Gianluca Costantini

Portrait of Harold Cohen

Drawing made for the AARON exhibition at the Whitney Museum of American Art in New York.

Harold Cohen, the pioneer of digital art, has left an indelible mark on the contemporary artistic landscape with his innovative and revolutionary work. Born in the United Kingdom in 1928 and passing away in 2016, Cohen was one of the first artists to explore the creative potential of digital technologies and artificial intelligence.

His most famous masterpiece, AARON, a computer program capable of generating artworks autonomously, has garnered admiration and debate since its creation in the 1970s. However, while some praise its ability to challenge the boundaries between human and computational creativity, others raise critical questions about the nature and authenticity of art produced by an algorithm.

One of the main criticisms directed at Cohen’s work is the issue of authorship. While AARON was designed and programmed by Cohen, the artwork it produces is not the result of his hand, but of the code he wrote. This raises fundamental questions about the authenticity and originality of art generated by artificial intelligence. Can an algorithm be considered a true artist? And if so, who is the true author of the work: the human artist or the computer program?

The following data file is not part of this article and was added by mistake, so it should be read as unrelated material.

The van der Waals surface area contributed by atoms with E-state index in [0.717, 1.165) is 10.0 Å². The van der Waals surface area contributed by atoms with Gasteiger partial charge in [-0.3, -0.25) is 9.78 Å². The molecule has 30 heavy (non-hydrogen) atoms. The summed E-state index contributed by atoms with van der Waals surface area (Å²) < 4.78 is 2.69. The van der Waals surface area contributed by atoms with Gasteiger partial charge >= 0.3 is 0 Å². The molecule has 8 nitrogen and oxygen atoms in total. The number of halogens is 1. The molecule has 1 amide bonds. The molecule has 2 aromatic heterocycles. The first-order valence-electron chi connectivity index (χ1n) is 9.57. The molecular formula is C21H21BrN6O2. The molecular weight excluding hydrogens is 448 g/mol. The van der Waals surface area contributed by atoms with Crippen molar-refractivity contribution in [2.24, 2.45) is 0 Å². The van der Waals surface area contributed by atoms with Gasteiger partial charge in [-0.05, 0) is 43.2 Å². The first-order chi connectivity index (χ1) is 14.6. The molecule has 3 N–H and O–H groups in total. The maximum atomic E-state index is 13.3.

Furthermore, some critics argue that Cohen’s art, although technically sophisticated, lacks emotional and conceptual depth. The works produced by AARON often seem repetitive and devoid of the sense of originality and meaning that characterizes human artworks. This raises questions about the artistic and cultural value of works generated by artificial intelligence compared to those created by humans.

However, despite the criticisms, Harold Cohen’s work has opened new frontiers in the exploration of the intersection between art and technology. He has demonstrated the potential of digital technologies to expand our concept of creativity and to challenge our preconceived perceptions of art and authorship. His legacy continues to inspire artists, scholars, and technologists, raising fundamental questions about the nature of art and its role in contemporary society.

Whitney Museum / United States / England



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